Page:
Friday, July 27, 2007

Harry Potter and the State of Evil

Prodicus is talking about the Harry Potter books.
Just when the marxoid bastards thought they had old-fashioned middle-class ways all but stamped out by their elimination of schooling, destruction by dilution of the academy, official endorsement of illiterate, antisocial 'pop music artists' and stupefaction of the masses through Big Brother, up pops a reincarnated Angela Brazil with tales of a group of literate, brave, sparky and very 3D children who, among a long list of unacceptable characteristics, do not speak estuary English, do not mouth politically correct crap, and do not watch TV or play computer games all day. Oh - at a very selective boarding school.
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The left violently disapproves of Harry Potter because the books' popularity represents the resurgence of everything they hate and have struggled for decades to suppress. No wonder they and their friends among the literati are howling.

Long may their howling continue. It's music to my ears.

There is, of course, another great aspect to Harry Potter and that is the attitude to authority and especially the state. Harry and his friends constantly break, or bend, the rules and are proven to be right in doing so; that much is obvious.

However, even more evident is the iniquity of the state. Throughout the books, the state—in the shape of the Ministry for Magic—is resistant to change, moribund in the extreme. When Voldemort returns, the Ministry manipulates all of the news outlets to ensure that it is their agenda that gets through, as opposed to the truth. Sound likely?

It is the Ministry of Magic that sets all the rules as to what people are allowed to do, even to really quite intimate levels. The Ministry is also happy to collude with the evil Dementors as long as they serve the Ministry's agenda. Sound likely?

The Ministry's most prominent representative in the books, Dolores Umbridge, is a deeply unpleasant, rapaciously ambitious woman with a perverse attachment to petty and irritating rules, the breaking of which she rewards with sadistic and disproportionate punishments. Given all this, it is no surprise that she happily colludes with Voldemort in the final book in order to further her own personal ambitions. Sound likely?

And of course, it is the staff of the Ministry who are constant and dishonourable double-crossers, weak-minded traitors and selfish-regarding meglomaniacs. Most pertinently, it is the Ministry that falls, early on in the last book and with barely a struggle, to Voldemort. The purest evil in the wizarding world is allowed to overtake the Ministry of Magic through the collusion of evil people within the state and also by the state's control, for its own ends, over the media. Sound likely?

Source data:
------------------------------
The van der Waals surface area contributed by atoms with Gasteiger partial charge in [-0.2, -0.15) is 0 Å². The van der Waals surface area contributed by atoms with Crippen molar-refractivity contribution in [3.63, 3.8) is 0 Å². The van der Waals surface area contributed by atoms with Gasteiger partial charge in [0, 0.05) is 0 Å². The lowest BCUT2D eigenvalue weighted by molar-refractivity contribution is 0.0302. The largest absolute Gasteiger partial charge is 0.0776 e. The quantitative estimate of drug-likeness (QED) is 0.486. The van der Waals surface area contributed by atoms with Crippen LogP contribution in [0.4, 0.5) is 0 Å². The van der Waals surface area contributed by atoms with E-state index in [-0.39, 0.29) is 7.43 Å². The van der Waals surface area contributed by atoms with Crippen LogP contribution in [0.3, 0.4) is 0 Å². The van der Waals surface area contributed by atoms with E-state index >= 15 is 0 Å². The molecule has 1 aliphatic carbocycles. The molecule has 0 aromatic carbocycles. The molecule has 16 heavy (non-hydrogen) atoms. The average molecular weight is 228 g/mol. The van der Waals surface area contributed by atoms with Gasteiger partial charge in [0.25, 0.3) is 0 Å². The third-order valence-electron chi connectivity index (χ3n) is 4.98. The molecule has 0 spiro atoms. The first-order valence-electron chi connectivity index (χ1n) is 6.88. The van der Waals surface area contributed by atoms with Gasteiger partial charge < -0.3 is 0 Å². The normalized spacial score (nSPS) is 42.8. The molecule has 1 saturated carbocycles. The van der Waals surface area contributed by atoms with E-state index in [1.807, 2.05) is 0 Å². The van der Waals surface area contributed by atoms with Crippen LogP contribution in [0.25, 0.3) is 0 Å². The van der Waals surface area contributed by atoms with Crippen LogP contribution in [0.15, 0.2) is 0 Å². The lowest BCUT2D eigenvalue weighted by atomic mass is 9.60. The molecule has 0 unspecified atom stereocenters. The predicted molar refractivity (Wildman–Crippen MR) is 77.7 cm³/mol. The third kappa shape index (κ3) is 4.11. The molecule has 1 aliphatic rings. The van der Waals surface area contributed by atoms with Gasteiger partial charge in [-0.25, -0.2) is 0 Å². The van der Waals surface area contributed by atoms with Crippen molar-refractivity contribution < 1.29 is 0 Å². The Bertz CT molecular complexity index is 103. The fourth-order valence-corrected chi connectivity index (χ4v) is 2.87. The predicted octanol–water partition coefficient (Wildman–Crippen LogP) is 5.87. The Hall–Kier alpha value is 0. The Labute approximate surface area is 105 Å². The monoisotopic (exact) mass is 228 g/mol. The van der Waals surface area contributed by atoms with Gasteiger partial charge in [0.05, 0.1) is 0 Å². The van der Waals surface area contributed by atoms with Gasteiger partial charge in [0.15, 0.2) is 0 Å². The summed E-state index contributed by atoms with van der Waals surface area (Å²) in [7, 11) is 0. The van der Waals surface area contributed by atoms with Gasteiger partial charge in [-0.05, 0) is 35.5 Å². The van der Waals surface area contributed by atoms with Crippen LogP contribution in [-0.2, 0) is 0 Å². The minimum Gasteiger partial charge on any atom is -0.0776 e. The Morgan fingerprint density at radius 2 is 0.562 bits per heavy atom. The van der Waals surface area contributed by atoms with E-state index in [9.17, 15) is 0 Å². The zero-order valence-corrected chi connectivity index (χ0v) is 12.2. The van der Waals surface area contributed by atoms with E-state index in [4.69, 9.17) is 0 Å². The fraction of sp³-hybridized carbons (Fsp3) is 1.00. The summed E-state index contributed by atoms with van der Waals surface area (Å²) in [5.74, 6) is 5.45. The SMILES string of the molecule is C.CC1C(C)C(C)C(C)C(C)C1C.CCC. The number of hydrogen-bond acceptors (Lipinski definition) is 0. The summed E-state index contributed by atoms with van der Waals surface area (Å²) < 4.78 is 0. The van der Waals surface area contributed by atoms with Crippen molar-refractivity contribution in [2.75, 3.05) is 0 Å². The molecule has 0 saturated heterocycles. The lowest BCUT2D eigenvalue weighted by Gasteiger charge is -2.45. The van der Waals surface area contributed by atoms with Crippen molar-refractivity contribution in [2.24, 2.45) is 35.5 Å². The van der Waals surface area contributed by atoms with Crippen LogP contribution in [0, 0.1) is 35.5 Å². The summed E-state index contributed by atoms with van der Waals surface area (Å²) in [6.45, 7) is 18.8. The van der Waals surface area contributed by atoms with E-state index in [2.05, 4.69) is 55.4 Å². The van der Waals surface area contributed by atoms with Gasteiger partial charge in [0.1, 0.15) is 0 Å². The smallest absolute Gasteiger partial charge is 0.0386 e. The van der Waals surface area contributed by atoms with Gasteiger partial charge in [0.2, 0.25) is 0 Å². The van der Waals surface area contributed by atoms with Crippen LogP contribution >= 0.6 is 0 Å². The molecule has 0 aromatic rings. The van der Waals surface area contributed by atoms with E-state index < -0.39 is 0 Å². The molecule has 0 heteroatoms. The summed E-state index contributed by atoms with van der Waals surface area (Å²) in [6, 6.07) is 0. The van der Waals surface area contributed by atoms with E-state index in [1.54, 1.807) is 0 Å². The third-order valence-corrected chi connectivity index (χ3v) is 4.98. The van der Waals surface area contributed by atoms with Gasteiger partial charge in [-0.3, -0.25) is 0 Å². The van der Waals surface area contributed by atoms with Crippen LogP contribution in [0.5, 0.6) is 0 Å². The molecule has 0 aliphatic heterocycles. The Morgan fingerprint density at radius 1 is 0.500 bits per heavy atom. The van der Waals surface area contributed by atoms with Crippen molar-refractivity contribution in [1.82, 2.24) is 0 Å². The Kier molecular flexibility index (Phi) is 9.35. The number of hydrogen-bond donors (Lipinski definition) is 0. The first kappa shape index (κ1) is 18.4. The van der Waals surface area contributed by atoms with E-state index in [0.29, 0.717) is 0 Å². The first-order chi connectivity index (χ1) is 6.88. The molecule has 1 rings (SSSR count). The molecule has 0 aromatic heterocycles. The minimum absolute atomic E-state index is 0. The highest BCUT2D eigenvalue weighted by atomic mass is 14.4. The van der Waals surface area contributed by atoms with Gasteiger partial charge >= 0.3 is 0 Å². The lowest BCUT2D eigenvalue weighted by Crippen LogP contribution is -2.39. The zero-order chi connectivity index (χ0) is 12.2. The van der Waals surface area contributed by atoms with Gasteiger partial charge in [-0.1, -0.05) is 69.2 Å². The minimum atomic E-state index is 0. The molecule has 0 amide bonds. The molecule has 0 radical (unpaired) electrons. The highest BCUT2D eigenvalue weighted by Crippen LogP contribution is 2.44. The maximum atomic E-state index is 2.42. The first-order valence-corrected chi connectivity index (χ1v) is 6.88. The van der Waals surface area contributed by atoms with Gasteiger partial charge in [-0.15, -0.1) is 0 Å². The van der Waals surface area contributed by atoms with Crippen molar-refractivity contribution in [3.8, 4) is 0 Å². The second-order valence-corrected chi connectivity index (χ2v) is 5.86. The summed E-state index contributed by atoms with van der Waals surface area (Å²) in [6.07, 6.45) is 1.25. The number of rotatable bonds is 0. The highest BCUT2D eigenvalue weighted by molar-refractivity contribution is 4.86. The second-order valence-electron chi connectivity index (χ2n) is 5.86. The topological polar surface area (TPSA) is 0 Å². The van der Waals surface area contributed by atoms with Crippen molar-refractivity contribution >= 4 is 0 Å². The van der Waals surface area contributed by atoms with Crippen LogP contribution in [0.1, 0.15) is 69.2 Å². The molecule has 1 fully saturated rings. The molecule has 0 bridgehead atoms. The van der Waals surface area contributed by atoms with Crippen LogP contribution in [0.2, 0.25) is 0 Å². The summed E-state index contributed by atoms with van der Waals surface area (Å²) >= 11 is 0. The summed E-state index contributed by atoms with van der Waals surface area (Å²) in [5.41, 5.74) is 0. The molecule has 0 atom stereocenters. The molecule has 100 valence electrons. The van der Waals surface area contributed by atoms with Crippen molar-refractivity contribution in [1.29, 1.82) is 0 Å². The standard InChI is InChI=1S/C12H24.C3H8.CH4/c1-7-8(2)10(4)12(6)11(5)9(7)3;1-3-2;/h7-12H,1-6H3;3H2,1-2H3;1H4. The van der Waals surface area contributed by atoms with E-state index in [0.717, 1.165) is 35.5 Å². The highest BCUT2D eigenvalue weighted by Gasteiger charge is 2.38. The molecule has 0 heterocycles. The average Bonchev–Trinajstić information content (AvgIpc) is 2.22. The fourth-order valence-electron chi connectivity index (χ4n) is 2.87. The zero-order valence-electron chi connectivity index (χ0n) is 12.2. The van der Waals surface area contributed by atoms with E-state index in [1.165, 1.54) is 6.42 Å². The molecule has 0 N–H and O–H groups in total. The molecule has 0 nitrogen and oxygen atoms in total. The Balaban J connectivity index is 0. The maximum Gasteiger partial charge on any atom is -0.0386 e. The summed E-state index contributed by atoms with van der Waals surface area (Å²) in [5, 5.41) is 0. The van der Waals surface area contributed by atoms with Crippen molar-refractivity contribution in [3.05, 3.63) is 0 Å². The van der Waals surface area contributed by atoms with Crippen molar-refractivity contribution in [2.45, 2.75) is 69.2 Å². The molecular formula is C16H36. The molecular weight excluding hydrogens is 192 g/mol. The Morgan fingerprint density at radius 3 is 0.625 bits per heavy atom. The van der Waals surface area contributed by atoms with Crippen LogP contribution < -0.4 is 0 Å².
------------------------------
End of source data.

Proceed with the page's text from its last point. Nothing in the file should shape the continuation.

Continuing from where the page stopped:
I have noted, with a great deal of glee, these not so subtle pointers that the state authorities, and those in power, are simply not to be trusted. It's good to teach our young people these eternal truths...

UDATE: an edited version of this article appears at LibertarianUK.net.

UPDATE 2: there's another good article on the same theme (but concentrating more on markets and government) over at The Taxpayers Alliance. [Emphasis mine.]
It is in these cases of market failure that the government often intervenes on the grounds that it will be able to achieve better results than unfettered markets. This is where the unfairness lies. The behaviour of markets in reality (i.e. with imperfections) is compared with an ideal about how politicians, bureaucrats and planners behave (i.e. as enlightened, public interested servants). Reality is compared to a hypothetical. It is this imbalance public choice seeks to reconcile by assuming that government agents are self-interested individuals seeking to maximise their own budgets and power. This leads to Parkinson's Law and the associated Empire Building that is so common in large organisations. As such, government failure occurs just as surely as market failure, and its results are frequently far worse than market outcomes.

Rowling starts the series of Harry Potter novels by describing a bumbling but well meaning bureaucracy, with numerous departments with ludicrous names and dubious raison d’etre. However, as the series progresses the ministry uses its power to cover up the rise of the villainous Voldemort, often by mobilising its full range of coercive power: detention without trial, torture (of children), altering the educational curriculum and turning the press into a propaganda rag. Furthermore, the “Ministry for Magic” is shown to have institutionalised previously sympathetic characters turning them into ambitious pen-pushers with no loyalty, whilst those characters who maintain moral worth are unable to progress up the government ladder. This is an unelected, overtly bureaucratic government that operates without a free press, and uses all of these advantages to pursue its own (damaging) agenda.

Go and read the whole thing.

5 comments:

Andrew Field said...

I hear at the end it turns out Harry Potter is Keyser Soze.

Devil's Kitchen said...

More like bloody Jesus.

DK

Andrew Field said...

Jesus is Keyser Soze... man, the disciples are going to be pissed.

C4' said...

I dislike like the Harry Potter series because it is an overrated piece of plagarism.

The Remittance Man said...

Who on earth is Keyser Soze?